For a life less ordinary, try marrying an otaku

KAORI SHOJI – The Japan Times

Wedding bells rang for my friend Yoshika six months ago and last night a bunch of us got together over drinks to hear all about it — her new life as a wife to a genuine, full-fledged ota-yome (wife of an otaku or “nerd”).
The ota-yome’s life of course, isn’t easy — Yoshika’s take on it is: sugoku henna kotoga oi (there are many very strange things). And it should be noted that Yoshika went into this with her eyes wide open, since she herself was a puchi-otaku (petit otaku, or fledgling otaku) to begin with. She had publicly declared that she loved her i-Book more than her fiance, had watched “Eba (Evangelion),” the definitive otaku anime movie directed by otaku kingpin Hideaki Anno) three times, was a devoted fan of Studio Ghibli and had once shown up at a kasoo pati (costume party) dressed as Naushica. Still, she wasn’t quite prepared for the onslaught of unfettered otaku behavior that defined the couple’s newlywed life.
Her husband: a smart, gentle gijutsu-kei sarariman (corporate computer engineer) in his mid-30s, is an avid collector of figya (figures) of various animation and action heroes with a special penchant for Star Wars and Gundam. He knew seven of the great classic ani-son (animation theme songs) by heart, and liked to sing them out loud, at the top of his lungs while driving. He never failed to get up at 7:30 on Sunday mornings to watch a cult ’70s anime rerun on TV and seriously considered dressing up as Kamen Raidaa (The Masked Rider) for his wedding until his mother wept and begged him not to.
Suffice to say, the whole of his private life was dedicated to the perusal of otaku pleasures and typical of the true otaku, he innocently and sincerely believed that his bride would share the same joys. For Yoshika, this meant certain drastic modifications in what she had envisioned her shinkon seikatsu (newly married life) to be like.
Having lived at her jikka (parent’s house) all her life, she had many plans about decorating her own home — and armed with copies of Elle Deco, she had aspired to a tasteful, artistic ribingu (living room) in which the red sofa from Idee (the young, professional Tokyoite’s favored vendor of designer household products and furnishings) would quietly but masterfully dominate the ambience. But the sofa was obscured by the rows and rows of figya lined up on the shelves — Luke Skywalker and Gocha-man and Ultra-man, standing like sentries, glowered at the coffee table.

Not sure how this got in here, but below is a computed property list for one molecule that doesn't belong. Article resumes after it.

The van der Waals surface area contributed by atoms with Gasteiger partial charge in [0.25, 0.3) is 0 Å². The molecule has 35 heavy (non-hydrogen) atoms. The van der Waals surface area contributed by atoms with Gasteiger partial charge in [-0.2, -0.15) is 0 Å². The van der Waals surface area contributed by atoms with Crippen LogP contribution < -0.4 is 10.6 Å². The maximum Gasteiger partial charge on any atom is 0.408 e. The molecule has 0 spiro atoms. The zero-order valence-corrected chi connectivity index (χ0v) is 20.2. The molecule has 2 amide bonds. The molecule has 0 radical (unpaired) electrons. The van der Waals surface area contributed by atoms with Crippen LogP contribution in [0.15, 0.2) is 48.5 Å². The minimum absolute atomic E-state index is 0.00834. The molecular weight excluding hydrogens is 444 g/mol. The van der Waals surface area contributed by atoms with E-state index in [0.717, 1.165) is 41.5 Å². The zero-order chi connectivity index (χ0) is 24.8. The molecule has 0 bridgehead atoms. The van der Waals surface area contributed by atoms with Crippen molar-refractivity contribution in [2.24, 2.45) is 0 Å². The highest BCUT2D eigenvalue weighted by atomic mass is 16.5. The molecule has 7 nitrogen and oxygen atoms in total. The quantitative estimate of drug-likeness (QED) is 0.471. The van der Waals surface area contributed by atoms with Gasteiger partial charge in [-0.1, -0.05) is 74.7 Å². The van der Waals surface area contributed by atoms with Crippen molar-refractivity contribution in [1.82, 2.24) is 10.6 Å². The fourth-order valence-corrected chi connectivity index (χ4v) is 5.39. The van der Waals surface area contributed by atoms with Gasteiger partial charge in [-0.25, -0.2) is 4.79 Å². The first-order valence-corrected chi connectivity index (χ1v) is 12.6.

Since Yoshika’s mother had spent most her life in the kitchen, Yoshika had grown up swearing she would not make the same mistake and laid down a rule that as a married couple they must dine out together twice a week. She hadn’t expected that in the restaurant, her husband’s conversations will consist mainly of references to obscure anime directors from the ’60s; a topic of interest only to other hardcore otaku.
In addition her husband adheres to a strict otaku diet of cappu nudoru (cup noodles), kan-inryou (canned soft drinks), bananas, hamburgers and convenience store onigiri (rice balls). And being an enthusiastic fan of shoku-gan (the small toy prizes that come attached to snack boxes), he has taken to consuming three or four junk snacks daily, and has cleared a whole shelf to display the prizes. Says Yoshika: “Ota-yome no michi wa ibarano michi (the path of the otaku wife is strewn with thorns).”
Elsewhere in the world such men are bypassed as totally non-eligible for relationships or marriage (and the first definition of an otaku is that he cannot, or prefers not to communicate with other human beings) and indeed, in Japan the otaku was long shunned as social outcasts.
Not that the otaku cared very much. Who needed to date when Rei Ayanami (heroine of “Evangelion”) beckoned from the DVD?
But as the years went by the otaku, once a minor and underground species, increased their numbers to become very-nearly-mainstream. Yoshika says her decision to marry had much to do with the fact that in modern Japan, it’s hard to find a man who’s NOT an otaku in one way or another. “Otakuga iyada nante yuttara kekkon dekinai shi, otaku wa uwaki shinai kara ne (if one refused to marry an otaku, one can’t get married and besides, otaku will never have affairs with other women).”
The Japan Times: April 21, 2005
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